Characterization of pesticide bioavailability, particularly in aged soils, is of continued interest because this information is necessary for environmental risk assessment. The objective of this study was to correlate atrazine residue bioavailability in aged soils, as determined by solvent extraction methods, to atrazine mineralization by an atrazine-degrading bacterium. Webster clay loam and Zimmerman fine sand soils were treated with UL-ring-labeled [ 14C]atrazine and incubated for up to 8 weeks. At the end of each incubation period, soils were either not extracted, extracted with 0.01 M CaCl2, or extracted with 0.01 M CaCl2/aqueous methanol. Soils were then inoculated with the bacterium Pseudomonas sp. strain ADP, which is capable of rapidly mineralizing the atrazine ring. This allowed for the evaluation of the bioavailability of aged atrazine residues without the contribution of atrazine desorption from soil. Results of these studies indicated that the amounts of atrazine residues in aged soils extracted by 0.01 M CaCl2 and aqueous methanol were correlated to amounts of atrazine mineralized by Pseudomonas sp. strain ADP. Consequently, 0.01 M CaCl 2/methanol extractable atrazine in aged soils may be used to estimate bioavailable residues, and this technique may be useful to determine the bioavailability of other compounds in soils, especially other triazine herbicides.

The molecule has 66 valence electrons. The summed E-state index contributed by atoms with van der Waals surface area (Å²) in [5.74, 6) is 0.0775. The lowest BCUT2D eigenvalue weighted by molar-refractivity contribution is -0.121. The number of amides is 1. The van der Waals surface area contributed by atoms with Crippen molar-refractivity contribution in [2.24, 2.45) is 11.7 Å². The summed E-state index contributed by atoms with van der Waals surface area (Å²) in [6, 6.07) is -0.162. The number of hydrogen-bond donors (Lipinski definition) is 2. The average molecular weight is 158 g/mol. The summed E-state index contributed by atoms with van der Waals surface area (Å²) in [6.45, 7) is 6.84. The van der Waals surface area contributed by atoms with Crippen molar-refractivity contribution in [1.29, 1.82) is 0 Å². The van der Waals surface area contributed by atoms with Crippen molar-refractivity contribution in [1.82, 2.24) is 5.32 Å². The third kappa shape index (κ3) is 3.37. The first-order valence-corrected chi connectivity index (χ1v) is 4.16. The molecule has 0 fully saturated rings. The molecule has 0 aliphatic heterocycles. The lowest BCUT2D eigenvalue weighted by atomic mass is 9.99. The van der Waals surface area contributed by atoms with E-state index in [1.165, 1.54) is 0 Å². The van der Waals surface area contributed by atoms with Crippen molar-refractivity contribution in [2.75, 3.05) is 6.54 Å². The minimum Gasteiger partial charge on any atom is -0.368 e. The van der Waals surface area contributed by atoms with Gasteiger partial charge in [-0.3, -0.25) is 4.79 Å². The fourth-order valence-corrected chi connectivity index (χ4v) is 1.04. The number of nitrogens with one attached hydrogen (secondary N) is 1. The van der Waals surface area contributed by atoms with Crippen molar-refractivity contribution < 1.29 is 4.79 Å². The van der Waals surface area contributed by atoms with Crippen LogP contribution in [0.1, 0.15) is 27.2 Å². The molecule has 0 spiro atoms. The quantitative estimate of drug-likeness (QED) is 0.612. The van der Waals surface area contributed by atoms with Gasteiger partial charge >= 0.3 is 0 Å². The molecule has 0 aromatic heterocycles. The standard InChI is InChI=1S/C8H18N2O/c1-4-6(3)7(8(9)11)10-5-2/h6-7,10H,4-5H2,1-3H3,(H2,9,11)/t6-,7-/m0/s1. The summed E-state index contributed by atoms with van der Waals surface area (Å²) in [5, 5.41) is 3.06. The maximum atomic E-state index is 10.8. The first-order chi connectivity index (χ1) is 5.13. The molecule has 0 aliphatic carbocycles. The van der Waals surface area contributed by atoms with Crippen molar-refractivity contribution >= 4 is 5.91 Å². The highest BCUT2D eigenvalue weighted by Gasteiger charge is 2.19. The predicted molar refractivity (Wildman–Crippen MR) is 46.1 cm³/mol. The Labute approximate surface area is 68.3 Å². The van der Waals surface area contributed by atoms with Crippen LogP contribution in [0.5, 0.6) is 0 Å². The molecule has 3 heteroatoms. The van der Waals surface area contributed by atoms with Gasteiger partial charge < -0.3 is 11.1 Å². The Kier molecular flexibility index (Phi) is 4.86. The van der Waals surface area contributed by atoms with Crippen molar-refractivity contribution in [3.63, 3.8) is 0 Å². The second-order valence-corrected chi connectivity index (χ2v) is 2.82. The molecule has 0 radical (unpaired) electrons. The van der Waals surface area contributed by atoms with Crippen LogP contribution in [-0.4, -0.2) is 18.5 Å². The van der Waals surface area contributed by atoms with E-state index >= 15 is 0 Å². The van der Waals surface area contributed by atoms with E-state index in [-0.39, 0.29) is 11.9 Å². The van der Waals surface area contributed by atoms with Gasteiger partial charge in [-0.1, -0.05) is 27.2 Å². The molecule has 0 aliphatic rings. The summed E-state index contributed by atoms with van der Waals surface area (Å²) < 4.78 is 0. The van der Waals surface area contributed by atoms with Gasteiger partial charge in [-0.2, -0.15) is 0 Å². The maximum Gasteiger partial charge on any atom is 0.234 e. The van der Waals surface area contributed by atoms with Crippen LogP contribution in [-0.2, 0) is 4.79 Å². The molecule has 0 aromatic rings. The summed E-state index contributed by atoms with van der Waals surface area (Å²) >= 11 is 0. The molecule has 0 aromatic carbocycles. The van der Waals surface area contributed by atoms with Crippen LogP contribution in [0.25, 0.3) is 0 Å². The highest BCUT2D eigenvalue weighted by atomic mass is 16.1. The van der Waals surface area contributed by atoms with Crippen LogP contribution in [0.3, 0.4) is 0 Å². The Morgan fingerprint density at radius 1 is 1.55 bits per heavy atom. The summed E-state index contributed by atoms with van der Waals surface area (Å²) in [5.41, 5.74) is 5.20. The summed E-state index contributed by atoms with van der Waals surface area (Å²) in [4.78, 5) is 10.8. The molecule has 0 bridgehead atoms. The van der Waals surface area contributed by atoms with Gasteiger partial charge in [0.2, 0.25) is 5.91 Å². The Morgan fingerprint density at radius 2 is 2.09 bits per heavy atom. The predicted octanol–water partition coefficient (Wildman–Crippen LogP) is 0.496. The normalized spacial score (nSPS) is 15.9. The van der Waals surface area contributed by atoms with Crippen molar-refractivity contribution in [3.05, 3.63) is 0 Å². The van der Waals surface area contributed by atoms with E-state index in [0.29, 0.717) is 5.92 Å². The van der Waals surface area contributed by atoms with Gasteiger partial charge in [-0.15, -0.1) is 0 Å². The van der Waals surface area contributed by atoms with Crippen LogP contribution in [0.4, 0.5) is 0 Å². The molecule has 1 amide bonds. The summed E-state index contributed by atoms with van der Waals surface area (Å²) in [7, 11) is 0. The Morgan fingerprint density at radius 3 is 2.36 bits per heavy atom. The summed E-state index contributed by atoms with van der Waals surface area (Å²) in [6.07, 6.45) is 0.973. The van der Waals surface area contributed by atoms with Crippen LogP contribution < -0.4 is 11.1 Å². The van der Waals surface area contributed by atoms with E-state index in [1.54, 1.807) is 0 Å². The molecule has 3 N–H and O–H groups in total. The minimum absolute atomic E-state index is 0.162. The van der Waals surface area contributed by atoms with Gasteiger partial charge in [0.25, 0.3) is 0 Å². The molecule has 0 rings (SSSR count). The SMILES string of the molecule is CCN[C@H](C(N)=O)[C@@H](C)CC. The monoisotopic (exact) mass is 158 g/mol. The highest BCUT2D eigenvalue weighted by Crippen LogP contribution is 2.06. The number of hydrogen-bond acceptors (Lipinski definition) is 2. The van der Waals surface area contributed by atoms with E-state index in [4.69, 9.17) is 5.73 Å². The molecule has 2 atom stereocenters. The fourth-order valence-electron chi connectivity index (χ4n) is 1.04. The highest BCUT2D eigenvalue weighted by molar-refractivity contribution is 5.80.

- Aged residues
- Pseudomonas sp. strain ADP